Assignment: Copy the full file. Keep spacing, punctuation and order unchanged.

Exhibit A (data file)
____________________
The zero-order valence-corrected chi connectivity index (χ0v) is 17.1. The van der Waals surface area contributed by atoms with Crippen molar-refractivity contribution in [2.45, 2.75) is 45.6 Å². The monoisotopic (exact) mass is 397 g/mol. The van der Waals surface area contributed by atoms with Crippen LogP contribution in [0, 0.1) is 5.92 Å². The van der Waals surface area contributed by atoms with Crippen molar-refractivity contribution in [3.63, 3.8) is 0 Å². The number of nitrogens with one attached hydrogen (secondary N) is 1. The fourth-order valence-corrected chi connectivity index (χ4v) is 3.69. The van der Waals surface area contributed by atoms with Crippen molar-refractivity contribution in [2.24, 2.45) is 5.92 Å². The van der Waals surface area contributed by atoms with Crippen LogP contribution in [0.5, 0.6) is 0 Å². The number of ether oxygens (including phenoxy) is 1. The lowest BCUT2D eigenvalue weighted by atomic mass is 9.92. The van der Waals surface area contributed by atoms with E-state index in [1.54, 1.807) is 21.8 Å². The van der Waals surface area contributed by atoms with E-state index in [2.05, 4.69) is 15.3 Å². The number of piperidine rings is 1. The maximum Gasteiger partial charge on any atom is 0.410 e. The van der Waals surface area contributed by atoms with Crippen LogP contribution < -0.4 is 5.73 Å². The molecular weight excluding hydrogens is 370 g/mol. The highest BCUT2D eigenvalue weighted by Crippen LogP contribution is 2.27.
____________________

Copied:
The zero-order valence-corrected chi connectivity index (χ0v) is 17.1. The van der Waals surface area contributed by atoms with Crippen molar-refractivity contribution in [2.45, 2.75) is 45.6 Å². The monoisotopic (exact) mass is 397 g/mol. The van der Waals surface area contributed by atoms with Crippen LogP contribution in [0, 0.1) is 5.92 Å². The van der Waals surface area contributed by atoms with Crippen molar-refractivity contribution in [3.63, 3.8) is 0 Å². The number of nitrogens with one attached hydrogen (secondary N) is 1. The fourth-order valence-corrected chi connectivity index (χ4v) is 3.69. The van der Waals surface area contributed by atoms with Crippen molar-refractivity contribution in [2.24, 2.45) is 5.92 Å². The van der Waals surface area contributed by atoms with Crippen LogP contribution in [0.5, 0.6) is 0 Å². The number of ether oxygens (including phenoxy) is 1. The lowest BCUT2D eigenvalue weighted by atomic mass is 9.92. The van der Waals surface area contributed by atoms with E-state index in [1.54, 1.807) is 21.8 Å². The van der Waals surface area contributed by atoms with E-state index in [2.05, 4.69) is 15.3 Å². The number of piperidine rings is 1. The maximum Gasteiger partial charge on any atom is 0.410 e. The van der Waals surface area contributed by atoms with Crippen LogP contribution < -0.4 is 5.73 Å². The molecular weight excluding hydrogens is 370 g/mol. The highest BCUT2D eigenvalue weighted by Crippen LogP contribution is 2.27.